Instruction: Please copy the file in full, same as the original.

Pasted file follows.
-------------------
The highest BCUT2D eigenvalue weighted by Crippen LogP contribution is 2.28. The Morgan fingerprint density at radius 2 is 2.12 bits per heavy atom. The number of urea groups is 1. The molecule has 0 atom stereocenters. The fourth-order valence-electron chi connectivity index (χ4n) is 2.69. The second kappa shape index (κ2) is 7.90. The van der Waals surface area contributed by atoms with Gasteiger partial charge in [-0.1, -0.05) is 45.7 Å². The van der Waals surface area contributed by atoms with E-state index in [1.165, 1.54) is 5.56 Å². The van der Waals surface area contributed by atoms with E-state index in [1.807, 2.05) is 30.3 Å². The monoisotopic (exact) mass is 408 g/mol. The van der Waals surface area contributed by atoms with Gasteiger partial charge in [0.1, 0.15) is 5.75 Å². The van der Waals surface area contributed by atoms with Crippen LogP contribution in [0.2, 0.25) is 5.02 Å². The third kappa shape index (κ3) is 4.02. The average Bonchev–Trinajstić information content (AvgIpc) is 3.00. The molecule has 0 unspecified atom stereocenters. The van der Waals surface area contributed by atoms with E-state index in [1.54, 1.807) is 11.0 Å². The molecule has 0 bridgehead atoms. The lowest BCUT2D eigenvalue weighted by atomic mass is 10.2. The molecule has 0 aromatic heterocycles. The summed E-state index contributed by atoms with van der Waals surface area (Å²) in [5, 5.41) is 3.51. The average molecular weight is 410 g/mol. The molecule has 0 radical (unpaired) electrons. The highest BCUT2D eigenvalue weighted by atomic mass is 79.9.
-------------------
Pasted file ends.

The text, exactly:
The highest BCUT2D eigenvalue weighted by Crippen LogP contribution is 2.28. The Morgan fingerprint density at radius 2 is 2.12 bits per heavy atom. The number of urea groups is 1. The molecule has 0 atom stereocenters. The fourth-order valence-electron chi connectivity index (χ4n) is 2.69. The second kappa shape index (κ2) is 7.90. The van der Waals surface area contributed by atoms with Gasteiger partial charge in [-0.1, -0.05) is 45.7 Å². The van der Waals surface area contributed by atoms with E-state index in [1.165, 1.54) is 5.56 Å². The van der Waals surface area contributed by atoms with E-state index in [1.807, 2.05) is 30.3 Å². The monoisotopic (exact) mass is 408 g/mol. The van der Waals surface area contributed by atoms with Gasteiger partial charge in [0.1, 0.15) is 5.75 Å². The van der Waals surface area contributed by atoms with Crippen LogP contribution in [0.2, 0.25) is 5.02 Å². The third kappa shape index (κ3) is 4.02. The average Bonchev–Trinajstić information content (AvgIpc) is 3.00. The molecule has 0 unspecified atom stereocenters. The van der Waals surface area contributed by atoms with E-state index in [1.54, 1.807) is 11.0 Å². The molecule has 0 bridgehead atoms. The lowest BCUT2D eigenvalue weighted by atomic mass is 10.2. The molecule has 0 aromatic heterocycles. The summed E-state index contributed by atoms with van der Waals surface area (Å²) in [5, 5.41) is 3.51. The average molecular weight is 410 g/mol. The molecule has 0 radical (unpaired) electrons. The highest BCUT2D eigenvalue weighted by atomic mass is 79.9.